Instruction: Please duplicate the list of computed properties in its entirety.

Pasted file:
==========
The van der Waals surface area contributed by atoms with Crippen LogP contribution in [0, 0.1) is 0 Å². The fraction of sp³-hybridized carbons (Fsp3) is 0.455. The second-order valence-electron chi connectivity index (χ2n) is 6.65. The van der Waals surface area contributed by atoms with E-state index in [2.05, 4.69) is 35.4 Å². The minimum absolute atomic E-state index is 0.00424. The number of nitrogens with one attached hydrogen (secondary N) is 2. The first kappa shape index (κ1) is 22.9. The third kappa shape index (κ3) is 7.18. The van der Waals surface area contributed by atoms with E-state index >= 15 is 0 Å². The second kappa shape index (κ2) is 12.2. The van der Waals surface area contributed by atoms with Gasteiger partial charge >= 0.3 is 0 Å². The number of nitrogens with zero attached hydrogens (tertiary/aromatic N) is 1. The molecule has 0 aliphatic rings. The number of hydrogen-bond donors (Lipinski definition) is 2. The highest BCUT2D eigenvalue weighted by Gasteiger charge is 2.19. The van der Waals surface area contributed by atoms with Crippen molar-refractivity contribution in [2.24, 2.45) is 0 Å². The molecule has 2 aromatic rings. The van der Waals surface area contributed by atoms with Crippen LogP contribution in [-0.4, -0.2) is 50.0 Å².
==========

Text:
The van der Waals surface area contributed by atoms with Crippen LogP contribution in [0, 0.1) is 0 Å². The fraction of sp³-hybridized carbons (Fsp3) is 0.455. The second-order valence-electron chi connectivity index (χ2n) is 6.65. The van der Waals surface area contributed by atoms with E-state index in [2.05, 4.69) is 35.4 Å². The minimum absolute atomic E-state index is 0.00424. The number of nitrogens with one attached hydrogen (secondary N) is 2. The first kappa shape index (κ1) is 22.9. The third kappa shape index (κ3) is 7.18. The van der Waals surface area contributed by atoms with E-state index >= 15 is 0 Å². The second kappa shape index (κ2) is 12.2. The van der Waals surface area contributed by atoms with Gasteiger partial charge >= 0.3 is 0 Å². The number of nitrogens with zero attached hydrogens (tertiary/aromatic N) is 1. The molecule has 0 aliphatic rings. The number of hydrogen-bond donors (Lipinski definition) is 2. The highest BCUT2D eigenvalue weighted by Gasteiger charge is 2.19. The van der Waals surface area contributed by atoms with Crippen molar-refractivity contribution in [2.24, 2.45) is 0 Å². The molecule has 2 aromatic rings. The van der Waals surface area contributed by atoms with Crippen LogP contribution in [-0.4, -0.2) is 50.0 Å².